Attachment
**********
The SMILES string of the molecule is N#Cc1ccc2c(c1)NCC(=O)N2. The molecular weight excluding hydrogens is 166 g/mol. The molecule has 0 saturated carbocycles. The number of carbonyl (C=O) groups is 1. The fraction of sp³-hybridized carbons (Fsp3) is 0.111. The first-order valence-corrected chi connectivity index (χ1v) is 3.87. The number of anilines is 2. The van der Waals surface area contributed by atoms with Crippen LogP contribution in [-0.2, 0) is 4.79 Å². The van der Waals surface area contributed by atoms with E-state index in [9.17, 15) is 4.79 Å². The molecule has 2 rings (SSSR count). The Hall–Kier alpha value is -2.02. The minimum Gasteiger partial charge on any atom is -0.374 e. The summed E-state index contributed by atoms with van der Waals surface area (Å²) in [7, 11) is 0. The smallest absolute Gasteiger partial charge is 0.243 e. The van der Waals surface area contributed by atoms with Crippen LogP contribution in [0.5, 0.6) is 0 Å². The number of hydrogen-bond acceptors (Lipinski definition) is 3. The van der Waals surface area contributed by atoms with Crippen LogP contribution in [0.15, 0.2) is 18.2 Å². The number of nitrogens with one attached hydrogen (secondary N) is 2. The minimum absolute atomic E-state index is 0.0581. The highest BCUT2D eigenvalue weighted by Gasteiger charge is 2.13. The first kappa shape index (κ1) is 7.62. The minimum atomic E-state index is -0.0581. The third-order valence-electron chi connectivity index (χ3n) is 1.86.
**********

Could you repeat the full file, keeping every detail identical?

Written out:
The SMILES string of the molecule is N#Cc1ccc2c(c1)NCC(=O)N2. The molecular weight excluding hydrogens is 166 g/mol. The molecule has 0 saturated carbocycles. The number of carbonyl (C=O) groups is 1. The fraction of sp³-hybridized carbons (Fsp3) is 0.111. The first-order valence-corrected chi connectivity index (χ1v) is 3.87. The number of anilines is 2. The van der Waals surface area contributed by atoms with Crippen LogP contribution in [-0.2, 0) is 4.79 Å². The van der Waals surface area contributed by atoms with E-state index in [9.17, 15) is 4.79 Å². The molecule has 2 rings (SSSR count). The Hall–Kier alpha value is -2.02. The minimum Gasteiger partial charge on any atom is -0.374 e. The summed E-state index contributed by atoms with van der Waals surface area (Å²) in [7, 11) is 0. The smallest absolute Gasteiger partial charge is 0.243 e. The van der Waals surface area contributed by atoms with Crippen LogP contribution in [0.5, 0.6) is 0 Å². The number of hydrogen-bond acceptors (Lipinski definition) is 3. The van der Waals surface area contributed by atoms with Crippen LogP contribution in [0.15, 0.2) is 18.2 Å². The number of nitrogens with one attached hydrogen (secondary N) is 2. The minimum absolute atomic E-state index is 0.0581. The highest BCUT2D eigenvalue weighted by Gasteiger charge is 2.13. The first kappa shape index (κ1) is 7.62. The minimum atomic E-state index is -0.0581. The third-order valence-electron chi connectivity index (χ3n) is 1.86.